The Great Market Hall

I have a week left in Budapest. A week! So everything that I’ve wanted to post and show and babble about will follow in a hurried avalanche of scribbles and photos over the next few days.

First, the Great Market Hall. Located on the 47 and 49 tram stops, just east of Szabadság Bridge. My favorite source of vegetables, paprika,  and kitschy souvenirs to take home.

The Market Hall in the February cold.

Also home to this giant jar of Nutella:

Heart attack.

With the weather warming up and fruit other than apples and oranges (which I never want to see again) popping up at all of the veders’ stalls, the Market is the best place to haul a week’s worth of groceries. Just as I’m about to leave, sadly.

With a history reflecting the evolution of the city itself, the physical building is pretty interesting. Like most of modern Budapest, it was built in the last chunk of the 19th century. Neo-Gothic facades, rounded windows, tilework on the roof, a ceiling with metal scaffolding — reminiscent of Nyugati Station in brighter colors. The lanes and entrances are notably wide — an oddly wasteful (though very comfortable) feature now that was designed to accommodate horses and cargo wagons back in the day. The building as we see it now is actually a restoration. Following heavy damage in World War II, a messy reconstruction, and neglect during the communist years, the hall was deemed a hazard and closed in the early 90s. Unlike the former Exchange Palace and the Institute of Ballet, which remain eerily abandoned today, the Great Market Hall was renovated and restored to its pink-and-yellow splendor. A structure both beautiful and harmonious, as allegedly wished by architect Samu Pecz.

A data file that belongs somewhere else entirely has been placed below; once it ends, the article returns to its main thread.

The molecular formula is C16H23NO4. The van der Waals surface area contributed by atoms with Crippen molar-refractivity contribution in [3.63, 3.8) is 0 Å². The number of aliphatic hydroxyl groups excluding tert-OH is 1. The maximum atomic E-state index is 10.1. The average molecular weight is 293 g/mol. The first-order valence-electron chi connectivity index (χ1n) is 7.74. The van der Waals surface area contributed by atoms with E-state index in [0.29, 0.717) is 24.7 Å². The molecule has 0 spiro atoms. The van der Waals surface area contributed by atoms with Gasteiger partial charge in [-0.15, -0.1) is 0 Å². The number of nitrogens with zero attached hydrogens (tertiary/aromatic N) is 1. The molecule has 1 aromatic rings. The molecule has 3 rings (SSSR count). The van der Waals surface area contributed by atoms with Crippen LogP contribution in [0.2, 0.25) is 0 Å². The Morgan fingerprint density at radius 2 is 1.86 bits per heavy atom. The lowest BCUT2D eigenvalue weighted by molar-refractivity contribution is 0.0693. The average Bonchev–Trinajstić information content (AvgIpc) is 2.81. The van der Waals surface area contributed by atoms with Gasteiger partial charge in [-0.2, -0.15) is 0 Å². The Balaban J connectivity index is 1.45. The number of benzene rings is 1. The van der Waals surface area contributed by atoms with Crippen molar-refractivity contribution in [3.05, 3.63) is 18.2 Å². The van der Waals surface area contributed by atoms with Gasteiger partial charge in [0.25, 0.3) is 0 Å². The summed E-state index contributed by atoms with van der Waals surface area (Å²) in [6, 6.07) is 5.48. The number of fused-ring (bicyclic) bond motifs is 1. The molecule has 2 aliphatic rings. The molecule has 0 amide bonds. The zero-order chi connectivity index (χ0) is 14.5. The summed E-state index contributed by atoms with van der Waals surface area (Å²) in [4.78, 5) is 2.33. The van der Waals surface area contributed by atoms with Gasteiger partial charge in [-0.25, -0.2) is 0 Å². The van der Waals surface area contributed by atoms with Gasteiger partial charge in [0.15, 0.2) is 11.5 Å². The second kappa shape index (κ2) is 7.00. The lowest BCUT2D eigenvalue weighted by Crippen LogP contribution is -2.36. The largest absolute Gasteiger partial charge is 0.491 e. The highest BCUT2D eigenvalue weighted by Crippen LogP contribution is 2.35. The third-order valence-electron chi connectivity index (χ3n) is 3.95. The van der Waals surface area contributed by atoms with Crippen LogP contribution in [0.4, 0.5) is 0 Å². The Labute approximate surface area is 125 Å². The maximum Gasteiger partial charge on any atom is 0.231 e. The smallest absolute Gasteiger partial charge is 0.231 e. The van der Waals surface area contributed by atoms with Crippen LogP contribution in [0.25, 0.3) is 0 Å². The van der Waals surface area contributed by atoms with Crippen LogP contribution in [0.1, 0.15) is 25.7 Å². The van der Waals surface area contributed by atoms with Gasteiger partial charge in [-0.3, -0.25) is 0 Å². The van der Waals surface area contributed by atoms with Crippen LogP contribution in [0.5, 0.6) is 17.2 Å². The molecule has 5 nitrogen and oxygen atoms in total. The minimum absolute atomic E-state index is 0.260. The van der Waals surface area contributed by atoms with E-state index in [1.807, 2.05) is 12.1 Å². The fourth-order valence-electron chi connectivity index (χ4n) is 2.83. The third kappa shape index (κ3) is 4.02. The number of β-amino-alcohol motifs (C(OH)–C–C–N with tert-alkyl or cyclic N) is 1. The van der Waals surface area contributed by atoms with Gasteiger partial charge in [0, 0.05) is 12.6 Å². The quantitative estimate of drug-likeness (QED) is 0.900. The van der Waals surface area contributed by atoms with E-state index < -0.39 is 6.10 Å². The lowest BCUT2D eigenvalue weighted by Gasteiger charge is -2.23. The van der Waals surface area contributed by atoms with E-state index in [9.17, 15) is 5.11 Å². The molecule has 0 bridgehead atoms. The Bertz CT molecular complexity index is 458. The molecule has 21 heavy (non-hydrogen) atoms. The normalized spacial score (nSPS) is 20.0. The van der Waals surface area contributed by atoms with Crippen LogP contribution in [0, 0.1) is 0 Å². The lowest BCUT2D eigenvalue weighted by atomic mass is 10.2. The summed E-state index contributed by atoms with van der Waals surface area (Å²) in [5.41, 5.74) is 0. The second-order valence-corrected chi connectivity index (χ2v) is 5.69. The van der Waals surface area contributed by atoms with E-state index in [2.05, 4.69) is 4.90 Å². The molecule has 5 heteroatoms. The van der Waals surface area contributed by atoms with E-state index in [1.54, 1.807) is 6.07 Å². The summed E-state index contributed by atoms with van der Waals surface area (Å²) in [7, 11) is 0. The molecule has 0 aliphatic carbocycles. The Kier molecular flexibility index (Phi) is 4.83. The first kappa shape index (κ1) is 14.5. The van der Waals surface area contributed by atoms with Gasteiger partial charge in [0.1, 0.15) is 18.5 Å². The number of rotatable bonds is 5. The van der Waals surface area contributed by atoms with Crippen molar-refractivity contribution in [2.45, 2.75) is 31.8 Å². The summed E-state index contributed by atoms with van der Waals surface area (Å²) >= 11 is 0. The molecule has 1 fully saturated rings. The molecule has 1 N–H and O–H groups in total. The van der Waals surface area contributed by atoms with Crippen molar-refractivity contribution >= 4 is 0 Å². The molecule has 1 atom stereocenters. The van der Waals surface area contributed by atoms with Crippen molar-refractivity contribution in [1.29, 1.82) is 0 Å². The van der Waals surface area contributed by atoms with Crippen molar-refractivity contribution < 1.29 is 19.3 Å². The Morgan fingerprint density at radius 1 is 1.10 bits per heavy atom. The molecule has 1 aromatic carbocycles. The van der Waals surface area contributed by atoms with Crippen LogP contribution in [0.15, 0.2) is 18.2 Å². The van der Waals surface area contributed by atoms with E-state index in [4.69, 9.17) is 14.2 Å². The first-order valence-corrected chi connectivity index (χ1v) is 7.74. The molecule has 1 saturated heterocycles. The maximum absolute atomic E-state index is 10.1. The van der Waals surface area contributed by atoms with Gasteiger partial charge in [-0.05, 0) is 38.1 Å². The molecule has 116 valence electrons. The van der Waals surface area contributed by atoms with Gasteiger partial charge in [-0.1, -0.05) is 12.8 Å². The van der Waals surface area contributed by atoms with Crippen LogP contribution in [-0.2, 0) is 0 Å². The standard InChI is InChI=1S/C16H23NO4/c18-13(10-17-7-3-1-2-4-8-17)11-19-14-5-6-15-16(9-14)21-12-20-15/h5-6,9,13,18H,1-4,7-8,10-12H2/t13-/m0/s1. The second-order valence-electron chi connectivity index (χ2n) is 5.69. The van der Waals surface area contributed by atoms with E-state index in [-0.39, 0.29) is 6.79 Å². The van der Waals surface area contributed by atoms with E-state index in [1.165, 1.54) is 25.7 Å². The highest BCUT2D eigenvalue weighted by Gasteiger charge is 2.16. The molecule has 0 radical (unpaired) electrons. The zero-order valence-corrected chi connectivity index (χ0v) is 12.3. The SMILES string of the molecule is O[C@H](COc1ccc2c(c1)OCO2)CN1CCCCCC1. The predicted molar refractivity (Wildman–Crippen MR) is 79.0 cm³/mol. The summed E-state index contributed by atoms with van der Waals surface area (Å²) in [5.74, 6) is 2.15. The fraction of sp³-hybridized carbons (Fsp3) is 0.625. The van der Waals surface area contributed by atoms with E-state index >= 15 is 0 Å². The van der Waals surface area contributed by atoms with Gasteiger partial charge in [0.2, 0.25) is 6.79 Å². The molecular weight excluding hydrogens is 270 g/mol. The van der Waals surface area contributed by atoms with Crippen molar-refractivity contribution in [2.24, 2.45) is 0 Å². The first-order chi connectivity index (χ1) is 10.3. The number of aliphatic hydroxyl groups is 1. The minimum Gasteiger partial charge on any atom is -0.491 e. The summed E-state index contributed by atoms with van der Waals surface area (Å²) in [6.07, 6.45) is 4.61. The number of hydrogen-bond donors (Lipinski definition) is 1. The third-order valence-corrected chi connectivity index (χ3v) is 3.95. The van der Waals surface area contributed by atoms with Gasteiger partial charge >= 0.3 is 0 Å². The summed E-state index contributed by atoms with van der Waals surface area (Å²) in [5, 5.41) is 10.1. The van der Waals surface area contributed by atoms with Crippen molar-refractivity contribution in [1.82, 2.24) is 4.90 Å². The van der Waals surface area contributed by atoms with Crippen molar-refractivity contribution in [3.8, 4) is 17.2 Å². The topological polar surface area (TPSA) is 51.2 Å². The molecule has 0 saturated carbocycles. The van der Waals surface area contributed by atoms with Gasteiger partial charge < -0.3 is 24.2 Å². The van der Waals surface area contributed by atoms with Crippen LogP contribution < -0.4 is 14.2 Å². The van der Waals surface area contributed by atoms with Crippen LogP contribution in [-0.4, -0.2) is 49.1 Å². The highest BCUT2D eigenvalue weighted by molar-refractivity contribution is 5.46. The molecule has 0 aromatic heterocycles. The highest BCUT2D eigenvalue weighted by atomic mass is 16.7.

If you’re on a shopping trip there, cross Pipa Utca to the left of the market to check out the Azsia Bt. Not only did we find the princess pasta there last month, but they also stock the rarity of all rarities in Hungary — Skippy peanut butter. There is also an impressive variety of gourmet foods from all over the world, including a shelf of tiny panettone loaves and a whole aisle of spices that knocks you down into an aromatic coma.

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